A few weeks ago, our church leadership team went on retreat. It was an important time of refocusing on the essentials, the most important aspects of church life.
"Mission drift" is an ever-present temptation. We get distracted by so many things: pushy people, the demands of running programs, the desire to avoid conflict, financial pressures, new opportunities that are oh-so-attractive even if they're not at the heart of our calling.
All of them can tempt us to shift our focus to secondary matters just for the sake of expediency. As Peter Drucker puckishly put it: "There is nothing so useless as doing efficiently that which should not be done at all."
For leaders, the never-ending task is "to keep the main thing the main thing." And our church leaders benefited from refocusing on our core calling. It put everything else in proper perspective.
In this issue of Leadership Journal, we are doing that for all of us in congregational leadership. If "the main thing is to keep the main thing the main thing," what is the main thing in ministry? Over the last few months, we've been asking dozens of church leaders that question, and the responses have been thoughtful and illuminating.
As you will see in the theme section of this issue, the answers are varied and nuanced, as any description of a complex role will be. But we also found simplicity at the core of the complexity. Our contributors identified five core tasks of ministry, out of which all the other elements of congregational leadership emerge.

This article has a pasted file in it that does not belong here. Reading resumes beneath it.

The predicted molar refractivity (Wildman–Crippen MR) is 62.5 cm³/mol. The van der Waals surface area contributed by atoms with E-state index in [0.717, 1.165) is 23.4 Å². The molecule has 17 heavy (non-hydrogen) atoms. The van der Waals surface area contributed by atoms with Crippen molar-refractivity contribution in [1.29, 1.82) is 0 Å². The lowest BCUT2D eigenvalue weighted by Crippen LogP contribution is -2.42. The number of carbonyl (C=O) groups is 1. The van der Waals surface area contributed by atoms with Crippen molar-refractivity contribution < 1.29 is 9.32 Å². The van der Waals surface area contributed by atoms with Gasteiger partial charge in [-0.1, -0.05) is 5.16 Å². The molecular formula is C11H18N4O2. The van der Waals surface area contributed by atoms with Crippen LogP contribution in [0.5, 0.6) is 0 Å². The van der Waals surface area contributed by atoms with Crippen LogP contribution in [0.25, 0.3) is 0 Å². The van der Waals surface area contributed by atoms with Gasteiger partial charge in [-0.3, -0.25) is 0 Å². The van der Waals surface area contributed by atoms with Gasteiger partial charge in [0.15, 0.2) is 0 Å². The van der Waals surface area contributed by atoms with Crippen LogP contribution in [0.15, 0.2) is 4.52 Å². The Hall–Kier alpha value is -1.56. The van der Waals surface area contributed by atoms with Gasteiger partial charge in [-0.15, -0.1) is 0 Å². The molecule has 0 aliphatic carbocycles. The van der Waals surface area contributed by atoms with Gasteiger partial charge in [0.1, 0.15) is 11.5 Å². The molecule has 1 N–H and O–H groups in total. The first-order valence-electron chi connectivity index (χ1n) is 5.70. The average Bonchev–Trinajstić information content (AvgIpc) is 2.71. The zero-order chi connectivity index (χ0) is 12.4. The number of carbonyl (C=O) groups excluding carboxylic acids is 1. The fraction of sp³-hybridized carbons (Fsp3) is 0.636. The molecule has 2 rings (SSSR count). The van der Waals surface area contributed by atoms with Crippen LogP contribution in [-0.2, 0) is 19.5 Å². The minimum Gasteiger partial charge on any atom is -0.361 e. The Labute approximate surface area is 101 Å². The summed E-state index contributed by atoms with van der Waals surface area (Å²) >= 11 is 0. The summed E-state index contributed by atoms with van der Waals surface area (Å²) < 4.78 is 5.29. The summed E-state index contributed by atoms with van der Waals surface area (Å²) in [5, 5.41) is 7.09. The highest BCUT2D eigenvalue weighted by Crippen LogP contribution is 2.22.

Feed the sheep
Jesus, of course, gave this command to Peter, but it also applies to congregational shepherds. God himself said, "I will give you shepherds after my own heart, who will feed you with knowledge and understanding" (Jer. 3:15). John Ortberg unpacks what feeding means for pastors today.
Guard the flock
The apostle Paul instructed church leaders to "keep watch over yourselves and all the flock of which the Holy Spirit has made you overseers …. savage wolves will come in among you and will not spare the flock …. So be on your guard!" (Acts 20:28-31). Gordon MacDonald describes how protection takes place today.
Discern the will of God
An ongoing part of both individual and corporate life as Christians is to "not be conformed to the world, but be transformed by the renewing of your mind. Then you will be able to test and approve what God's will is—his good, pleasing and perfect will" (Rom. 12:2). Discernment of what is God's will in various situations falls to the church's leadership. And Ruth Haley Barton offers a snapshot of how that process can be handled wisely and well.
Leadership can be lonely, but it's never solitaire. By definition it means involving others to strengthen the body and continue the mission. "The things you have heard me say in the presence of many witnesses entrust to reliable people who will also be qualified to teach others" (2 Tim. 2:2). Michael Cheshire describes what it takes to build the team.
Lead by example
Leading isn't just pointing the way, vision casting, or organizing. Leaders, for better or worse, embody the mission. It's "follow me," and people imitate what's modeled. Paul put it: "Set an example for the believers in speech, in conduct, in love, in faith and in purity" (1 Tim. 2:12). Peter instructed, "Be shepherds of God's flock … not lording it over those entrusted to you, but being examples to the flock" (1 Peter 5:2-3). Tim Morey describes pastoring by example.
These are the core elements of ministry. We hope this fresh presentation of the "grand essentials" will help you keep the main thing the main thing.
Marshall Shelley editor-in-chief
Copyright © 2012 by the author or Christianity Today/Leadership Journal.
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